The first person I meet in the Kalalau Valley is a shoeless veteran from the Iraq War with a sun-faded REI backpack slung over his tattooed shoulders like a trophy. Barca, as he calls himself, heard that a kayaker had abandoned the pack in a beach cave and made a beeline out to the bluffs to claim it.
Visitors are always just throwing stuff away in this place. Over here, a folding chair with a broken arm rest. Over there, a half-empty fuel canister. Now, the backpack—that’s a rare find. “Do you know how much these are worth?” Barca asks me.
In, like, dollars? Ten, tops.
“A lot!” he says without waiting for my answer.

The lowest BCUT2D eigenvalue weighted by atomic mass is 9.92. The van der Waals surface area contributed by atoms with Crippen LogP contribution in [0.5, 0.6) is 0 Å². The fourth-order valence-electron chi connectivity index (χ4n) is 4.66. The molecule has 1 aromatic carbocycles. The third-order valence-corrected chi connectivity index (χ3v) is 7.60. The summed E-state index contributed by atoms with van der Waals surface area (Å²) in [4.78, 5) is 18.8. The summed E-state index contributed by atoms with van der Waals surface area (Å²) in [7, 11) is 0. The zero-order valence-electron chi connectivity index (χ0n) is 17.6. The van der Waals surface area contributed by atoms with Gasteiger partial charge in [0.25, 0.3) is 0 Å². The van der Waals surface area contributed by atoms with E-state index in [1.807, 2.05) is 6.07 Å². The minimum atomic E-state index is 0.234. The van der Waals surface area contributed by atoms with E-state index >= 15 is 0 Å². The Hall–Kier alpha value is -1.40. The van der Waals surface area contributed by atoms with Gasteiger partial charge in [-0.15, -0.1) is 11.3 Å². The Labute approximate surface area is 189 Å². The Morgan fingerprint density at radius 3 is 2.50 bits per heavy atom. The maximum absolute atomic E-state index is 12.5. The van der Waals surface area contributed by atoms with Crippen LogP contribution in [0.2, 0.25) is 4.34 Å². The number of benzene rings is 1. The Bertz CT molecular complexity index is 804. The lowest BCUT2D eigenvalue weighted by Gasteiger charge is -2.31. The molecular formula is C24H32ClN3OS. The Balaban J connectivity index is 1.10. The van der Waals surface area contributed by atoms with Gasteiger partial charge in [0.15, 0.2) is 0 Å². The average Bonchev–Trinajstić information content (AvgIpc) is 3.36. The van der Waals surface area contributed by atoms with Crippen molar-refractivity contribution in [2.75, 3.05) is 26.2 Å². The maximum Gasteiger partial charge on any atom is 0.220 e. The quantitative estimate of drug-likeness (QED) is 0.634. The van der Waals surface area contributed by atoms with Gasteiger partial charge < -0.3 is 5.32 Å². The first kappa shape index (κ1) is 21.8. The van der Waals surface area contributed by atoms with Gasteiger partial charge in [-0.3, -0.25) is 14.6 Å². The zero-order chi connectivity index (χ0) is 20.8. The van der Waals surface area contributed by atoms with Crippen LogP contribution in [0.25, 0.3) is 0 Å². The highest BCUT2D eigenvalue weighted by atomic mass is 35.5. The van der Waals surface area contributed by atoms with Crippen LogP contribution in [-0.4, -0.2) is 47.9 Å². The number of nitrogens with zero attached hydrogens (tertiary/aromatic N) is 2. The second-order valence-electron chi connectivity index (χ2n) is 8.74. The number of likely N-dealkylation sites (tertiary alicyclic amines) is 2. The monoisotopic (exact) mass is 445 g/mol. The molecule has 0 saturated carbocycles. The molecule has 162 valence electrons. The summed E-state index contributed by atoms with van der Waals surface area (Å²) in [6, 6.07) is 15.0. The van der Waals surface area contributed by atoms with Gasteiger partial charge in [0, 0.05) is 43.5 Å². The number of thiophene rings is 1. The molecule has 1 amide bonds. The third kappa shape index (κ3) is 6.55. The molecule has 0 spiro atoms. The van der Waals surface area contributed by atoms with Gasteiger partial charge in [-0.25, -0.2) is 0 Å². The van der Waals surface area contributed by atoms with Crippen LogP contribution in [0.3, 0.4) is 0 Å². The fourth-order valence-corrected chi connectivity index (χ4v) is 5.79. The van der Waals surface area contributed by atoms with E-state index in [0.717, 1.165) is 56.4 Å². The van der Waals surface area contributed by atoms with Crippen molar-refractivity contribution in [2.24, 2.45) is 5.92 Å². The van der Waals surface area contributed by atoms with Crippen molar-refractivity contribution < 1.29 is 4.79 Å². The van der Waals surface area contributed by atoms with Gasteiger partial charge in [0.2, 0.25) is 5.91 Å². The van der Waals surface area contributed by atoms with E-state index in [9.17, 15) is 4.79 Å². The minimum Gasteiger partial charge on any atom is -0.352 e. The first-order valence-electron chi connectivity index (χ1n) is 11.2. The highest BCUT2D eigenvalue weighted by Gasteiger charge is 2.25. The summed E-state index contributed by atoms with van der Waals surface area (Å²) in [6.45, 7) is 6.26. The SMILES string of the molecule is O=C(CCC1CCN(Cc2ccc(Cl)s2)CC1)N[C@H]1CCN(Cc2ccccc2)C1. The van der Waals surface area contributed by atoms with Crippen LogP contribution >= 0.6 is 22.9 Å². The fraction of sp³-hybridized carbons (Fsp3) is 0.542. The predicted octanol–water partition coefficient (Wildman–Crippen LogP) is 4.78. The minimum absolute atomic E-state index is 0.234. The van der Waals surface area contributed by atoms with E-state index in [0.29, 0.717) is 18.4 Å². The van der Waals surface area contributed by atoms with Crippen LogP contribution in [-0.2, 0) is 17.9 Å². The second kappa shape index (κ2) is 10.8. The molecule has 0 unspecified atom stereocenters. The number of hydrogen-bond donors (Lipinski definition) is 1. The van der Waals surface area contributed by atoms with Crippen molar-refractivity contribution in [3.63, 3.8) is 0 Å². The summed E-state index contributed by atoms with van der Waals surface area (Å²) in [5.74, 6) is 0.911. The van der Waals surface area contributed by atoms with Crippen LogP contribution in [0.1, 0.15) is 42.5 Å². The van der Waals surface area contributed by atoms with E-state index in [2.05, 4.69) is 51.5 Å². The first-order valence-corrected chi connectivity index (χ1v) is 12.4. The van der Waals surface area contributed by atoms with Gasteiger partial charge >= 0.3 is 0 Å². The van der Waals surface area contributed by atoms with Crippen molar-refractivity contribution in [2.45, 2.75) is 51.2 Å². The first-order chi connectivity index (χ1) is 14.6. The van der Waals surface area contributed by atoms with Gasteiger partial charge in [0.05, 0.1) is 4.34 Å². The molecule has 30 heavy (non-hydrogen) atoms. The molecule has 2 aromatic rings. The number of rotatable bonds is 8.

Barca, who is 34, subsists as a scavenger deep inside the Nāpali Coast State Park on Kaua‘i’s west coast. The centerpiece of this 2,500-hectare park—the Kalalau Valley—forms a natural amphitheater that opens to the ocean and the ocean alone. The valley’s steep, green walls rise up on three sides like curtains, sealing it off from the island’s interior. Glassy threads of water are tucked into every crease of these walls, cascading down from a height greater than Yosemite Falls. First farmed by Polynesian settlers centuries ago, this remote paradise is nothing short of a feral garden, a breadbasket bursting with nearly everything a crafty human specimen needs to survive. “This is the closest that mankind has come to making Eden,” Barca says. “When the avos are in season, we eat avos. When the mangoes are in season, we eat mangoes.”